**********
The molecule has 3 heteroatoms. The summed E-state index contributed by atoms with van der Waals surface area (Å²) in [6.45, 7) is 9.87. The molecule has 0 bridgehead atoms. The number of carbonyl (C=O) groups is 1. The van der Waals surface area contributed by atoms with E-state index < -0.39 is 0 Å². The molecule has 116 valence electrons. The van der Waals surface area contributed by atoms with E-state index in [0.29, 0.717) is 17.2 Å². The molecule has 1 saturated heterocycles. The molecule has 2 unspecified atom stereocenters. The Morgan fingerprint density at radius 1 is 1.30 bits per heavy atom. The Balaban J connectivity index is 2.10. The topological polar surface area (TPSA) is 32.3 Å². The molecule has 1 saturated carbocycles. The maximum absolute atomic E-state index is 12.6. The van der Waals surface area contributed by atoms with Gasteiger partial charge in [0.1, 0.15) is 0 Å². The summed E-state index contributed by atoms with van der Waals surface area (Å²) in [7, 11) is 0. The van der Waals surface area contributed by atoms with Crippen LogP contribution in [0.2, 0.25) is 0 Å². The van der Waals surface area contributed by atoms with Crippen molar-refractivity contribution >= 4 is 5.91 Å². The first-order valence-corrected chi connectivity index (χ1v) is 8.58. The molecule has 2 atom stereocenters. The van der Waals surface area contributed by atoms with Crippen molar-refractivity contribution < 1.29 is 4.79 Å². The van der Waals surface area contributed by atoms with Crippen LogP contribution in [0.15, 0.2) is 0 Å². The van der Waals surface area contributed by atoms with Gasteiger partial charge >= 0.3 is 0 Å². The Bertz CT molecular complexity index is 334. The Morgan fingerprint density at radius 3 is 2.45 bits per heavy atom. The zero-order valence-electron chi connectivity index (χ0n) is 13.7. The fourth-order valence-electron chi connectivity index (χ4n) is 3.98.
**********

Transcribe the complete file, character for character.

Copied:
The molecule has 3 heteroatoms. The summed E-state index contributed by atoms with van der Waals surface area (Å²) in [6.45, 7) is 9.87. The molecule has 0 bridgehead atoms. The number of carbonyl (C=O) groups is 1. The van der Waals surface area contributed by atoms with E-state index < -0.39 is 0 Å². The molecule has 116 valence electrons. The van der Waals surface area contributed by atoms with E-state index in [0.29, 0.717) is 17.2 Å². The molecule has 1 saturated heterocycles. The molecule has 2 unspecified atom stereocenters. The Morgan fingerprint density at radius 1 is 1.30 bits per heavy atom. The Balaban J connectivity index is 2.10. The topological polar surface area (TPSA) is 32.3 Å². The molecule has 1 saturated carbocycles. The maximum absolute atomic E-state index is 12.6. The van der Waals surface area contributed by atoms with Gasteiger partial charge in [0.1, 0.15) is 0 Å². The summed E-state index contributed by atoms with van der Waals surface area (Å²) in [7, 11) is 0. The van der Waals surface area contributed by atoms with Crippen LogP contribution in [0.2, 0.25) is 0 Å². The van der Waals surface area contributed by atoms with Crippen molar-refractivity contribution >= 4 is 5.91 Å². The first-order valence-corrected chi connectivity index (χ1v) is 8.58. The molecule has 2 atom stereocenters. The van der Waals surface area contributed by atoms with Crippen molar-refractivity contribution < 1.29 is 4.79 Å². The van der Waals surface area contributed by atoms with Crippen LogP contribution in [0.15, 0.2) is 0 Å². The van der Waals surface area contributed by atoms with Gasteiger partial charge >= 0.3 is 0 Å². The Bertz CT molecular complexity index is 334. The Morgan fingerprint density at radius 3 is 2.45 bits per heavy atom. The zero-order valence-electron chi connectivity index (χ0n) is 13.7. The fourth-order valence-electron chi connectivity index (χ4n) is 3.98.